I wondered how it informed your songwriting, because your songs, especially on this album, are very vulnerable. I could easily feel the influence of someone who has listened to a lot of fallen heroines; Opera made sense when I heard it.

It’s interesting that you say fallen heroines, because for me it’s the strongest I’ve ever sounded.

Really?

To me, when I listen to the record I really feel it all sort of came together and like “It’s going to be okay.” But that’s the interesting thing about music; I guess it’s not mine anymore. That’s the beautiful thing, it just depends what place the listener is in and what they want to take.

I think I also want to focus more specifically on physical pain, because you are a dancer and have been a dancer. Your performance and visuals are very physical. I know that when I went through a physical ailment, it really made me reckon with myself and my body. Given that this record is called Magdalene, I guess I wanted to explore that even more than the heartbreak side.

So the opening of the title song is the idea: “A woman’s prerogative / A woman’s time to embrace / She must put herself first.” I feel like that’s a lesson you learn when you go through something physical in particular.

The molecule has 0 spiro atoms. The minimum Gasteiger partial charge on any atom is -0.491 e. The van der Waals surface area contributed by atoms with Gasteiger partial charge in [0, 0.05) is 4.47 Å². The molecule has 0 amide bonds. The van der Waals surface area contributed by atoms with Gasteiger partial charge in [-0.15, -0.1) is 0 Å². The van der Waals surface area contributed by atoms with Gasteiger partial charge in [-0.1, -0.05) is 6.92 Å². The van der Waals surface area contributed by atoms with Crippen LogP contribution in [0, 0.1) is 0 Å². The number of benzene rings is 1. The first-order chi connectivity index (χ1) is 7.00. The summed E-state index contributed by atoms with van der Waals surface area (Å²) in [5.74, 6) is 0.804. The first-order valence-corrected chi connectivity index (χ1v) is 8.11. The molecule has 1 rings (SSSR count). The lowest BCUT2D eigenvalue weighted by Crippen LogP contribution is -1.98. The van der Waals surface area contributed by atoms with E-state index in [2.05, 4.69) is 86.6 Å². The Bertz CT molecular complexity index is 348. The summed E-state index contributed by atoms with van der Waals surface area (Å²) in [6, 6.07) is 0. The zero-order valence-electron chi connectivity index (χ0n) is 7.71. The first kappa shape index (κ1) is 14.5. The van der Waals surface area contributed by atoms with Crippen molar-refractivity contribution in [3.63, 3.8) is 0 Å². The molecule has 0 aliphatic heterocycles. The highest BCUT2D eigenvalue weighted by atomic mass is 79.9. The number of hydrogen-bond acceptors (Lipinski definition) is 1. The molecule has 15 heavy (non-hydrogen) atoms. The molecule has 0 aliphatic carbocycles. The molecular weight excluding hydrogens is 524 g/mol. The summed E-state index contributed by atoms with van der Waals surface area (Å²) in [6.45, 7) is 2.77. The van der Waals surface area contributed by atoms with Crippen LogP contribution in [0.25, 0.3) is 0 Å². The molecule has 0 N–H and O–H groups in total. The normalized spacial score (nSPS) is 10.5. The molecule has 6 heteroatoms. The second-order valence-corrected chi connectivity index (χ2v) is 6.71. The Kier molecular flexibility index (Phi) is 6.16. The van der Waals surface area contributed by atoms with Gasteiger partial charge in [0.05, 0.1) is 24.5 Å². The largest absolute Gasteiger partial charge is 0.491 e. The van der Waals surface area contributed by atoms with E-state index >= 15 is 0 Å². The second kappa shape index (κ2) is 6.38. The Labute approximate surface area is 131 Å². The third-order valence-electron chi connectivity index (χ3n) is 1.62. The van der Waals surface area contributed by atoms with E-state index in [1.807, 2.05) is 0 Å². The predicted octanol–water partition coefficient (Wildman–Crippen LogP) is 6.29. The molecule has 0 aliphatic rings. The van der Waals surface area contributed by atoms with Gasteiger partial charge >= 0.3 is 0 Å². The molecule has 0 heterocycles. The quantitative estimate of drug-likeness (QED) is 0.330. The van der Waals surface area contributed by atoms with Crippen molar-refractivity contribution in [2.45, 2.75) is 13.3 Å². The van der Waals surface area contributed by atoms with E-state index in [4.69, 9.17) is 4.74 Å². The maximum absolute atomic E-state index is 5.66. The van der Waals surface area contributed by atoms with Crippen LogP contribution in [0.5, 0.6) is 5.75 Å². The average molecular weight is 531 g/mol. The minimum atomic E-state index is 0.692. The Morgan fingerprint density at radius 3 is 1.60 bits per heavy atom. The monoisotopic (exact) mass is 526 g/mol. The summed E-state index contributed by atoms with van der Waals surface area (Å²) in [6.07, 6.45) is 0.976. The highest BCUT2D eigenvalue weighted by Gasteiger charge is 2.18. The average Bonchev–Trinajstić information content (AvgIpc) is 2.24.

I think, for me, it relates to the unpaid and unacknowledged emotional labor that women put into the world on a daily basis. Certainly ever since I was young, I was taught to nurture, and taught to be aware of myself socially, and aware of my emotions and [to] mother.

Connecting with Mary Magdalene over the past couple of years, spiritually, I started to explore the concept of the virgin-whore, which is the idea that, as a woman, you can be pure, and you can be innocent, and you can be like a fresh flower — but at the same time, you can be dangerous, and seductive, and all-knowing and healing. It’s been incredibly exciting for me to know that that’s okay and it exists and I am as much sacred as I am sensual.

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And that there’s nothing wrong with either.

Yeah, that’s the whole point: You don’t have to choose. But I am both, and that is stunning.

I was reading in a statement that you said “Throughout my life I’ve practiced my way to being the best I could be. It didn’t work this time. I had to tear down every process I’d ever relied on. Go deeper. Rebuild. Start again.” Where are you now, in that process?

Right now, I’m completely back into practice mode, which is my safe place. I do acknowledge that sometimes that isn’t enough and there’s a realm beyond practice which you can’t control, and that’s what I learned in making Magdalene.

Hiba Ahmed and Christina Cala produced and edited the audio of this interview. Cyrena Touros adapted it for the Web.

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sources: Business news from npr.org